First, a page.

While “Mittelstand” – or Germany’s SME sector – is fully recognised and lauded in Germany, Scotland’s middle market receives comparatively little attention despite its many successes. In fact, my own research at the University of Edinburgh’s Business School indicates that Scotland’s “hidden champions” – relatively unknown firms attaining world market leadership in quirky or unsexy niches – are more prevalent than anyone had realized.
These hidden champions can sometimes reach market shares of 70 to 90 per cent in niche segments, have export ratios that can reach 99 per cent but remain under the radar of the public and media eye. During my study on best-kept secrets in the corporate sector, I identified 50 across Britain, including eight in Scotland.
Prime examples of Scottish hidden champions include Livingston-based Touch Bionics, a global market leader in the area of upper limp prosthetic technologies. Through continuous innovation and a tightly defined and focused niche strategy, Touch Bionics grew its team and revenues in 2015 with sales up 11 per cent to £15 million.
Also in Livingston is Cyberhawk Innovations, which claims world market leadership in aerial inspection and surveying using remotely operated aerial vehicles (ROAVs) – better known as drones in the energy industry. Its pioneering approach and aim to make Scotland the world leader in this area allowed the company to increase revenues by over 100 per cent since 2014, during which time their team has almost doubled in numbers.
With the contributions of innovators such as these, Scotland can claim the existence of a successful mid-cap sector or a “McMittelstand” – a smaller equivalent of the successful German Mittelstand. Germany, my nation of birth, has 26 times more hidden champions than Britain, with more than 1,300 identified.
These companies form the backbone of the economy and are largely responsible for the sustained export success and economic growth, particularly in the manufacturing sector. This divergence between Germany and Britain, including Scotland, can be explained by several factors: differences in the mechanics of capitalism, institutional frameworks and, not unimportantly, the mentality of business owners.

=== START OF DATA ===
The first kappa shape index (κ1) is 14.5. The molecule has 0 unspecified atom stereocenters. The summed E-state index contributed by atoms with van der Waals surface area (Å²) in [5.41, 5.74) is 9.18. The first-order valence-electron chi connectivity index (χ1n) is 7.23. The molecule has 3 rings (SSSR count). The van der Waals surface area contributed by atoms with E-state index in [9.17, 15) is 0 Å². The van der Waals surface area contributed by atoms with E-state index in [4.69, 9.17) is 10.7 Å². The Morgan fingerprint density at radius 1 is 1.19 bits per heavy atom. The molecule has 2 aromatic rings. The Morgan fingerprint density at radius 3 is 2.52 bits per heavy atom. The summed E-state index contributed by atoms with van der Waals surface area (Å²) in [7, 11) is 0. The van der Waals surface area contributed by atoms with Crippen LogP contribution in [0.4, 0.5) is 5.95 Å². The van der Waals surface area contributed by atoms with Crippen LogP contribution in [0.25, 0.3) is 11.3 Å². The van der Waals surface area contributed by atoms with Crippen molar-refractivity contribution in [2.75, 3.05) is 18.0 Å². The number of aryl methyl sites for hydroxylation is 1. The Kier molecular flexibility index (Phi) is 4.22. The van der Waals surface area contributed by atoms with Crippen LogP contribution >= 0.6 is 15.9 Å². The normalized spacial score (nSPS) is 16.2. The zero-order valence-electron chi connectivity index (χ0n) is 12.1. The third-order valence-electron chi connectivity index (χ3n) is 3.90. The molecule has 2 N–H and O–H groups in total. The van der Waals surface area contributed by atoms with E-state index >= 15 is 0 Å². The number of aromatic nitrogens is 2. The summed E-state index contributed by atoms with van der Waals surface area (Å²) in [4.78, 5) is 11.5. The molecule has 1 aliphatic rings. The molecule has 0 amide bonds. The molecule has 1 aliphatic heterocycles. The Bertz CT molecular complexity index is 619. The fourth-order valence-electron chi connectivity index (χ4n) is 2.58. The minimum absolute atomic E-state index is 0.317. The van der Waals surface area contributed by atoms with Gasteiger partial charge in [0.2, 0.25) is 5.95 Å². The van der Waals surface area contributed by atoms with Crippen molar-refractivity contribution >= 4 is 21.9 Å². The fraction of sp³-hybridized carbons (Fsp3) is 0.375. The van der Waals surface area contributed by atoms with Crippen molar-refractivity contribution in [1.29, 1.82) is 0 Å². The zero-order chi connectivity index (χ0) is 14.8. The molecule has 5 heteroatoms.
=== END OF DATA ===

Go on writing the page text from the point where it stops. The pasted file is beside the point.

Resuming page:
Anglo-Saxon companies tend to be more short-term orientated in terms of managerial style, policy and innovation. British firms often use shortcuts to boost growth but in retrospect many of these big leaps backfire, revealing initially flawed business models of unrealistic aspirations. This mind-set of fast growth appears to weaken the economy and differs from the German Mittelstand mentality of long-term planning and slower but more sustainable organic growth.
German hidden champions tend to remain independent, are often family-owned business and preen themselves with generational continuity but most importantly they are known for their regional and social contributions, all of which are typical qualitative definitions of a classic Mittelstand company. British counterparts have a greater tendency to go public, aim for non-organic international growth through M&A activity and show less regional commitment with many more inclined to consider moving headquarters. As we know, this area has been well covered in the media around the time of debates on Scottish independence and Brexit.
The CBI and Scottish economists like Jim and Margaret Cuthbert are big supporters of the mission to show more support to middle-market firms through policies and tax incentives. Such backing will hopefully support the growth of a more robust and sustainable McMittelstand and champions of the not infrequently undervalued and forgotten army of middle-market firms in Scotland.
• Dr Alessa Witt is a board member of the German British Forum and contributor to the recent book The Best of German Mittelstand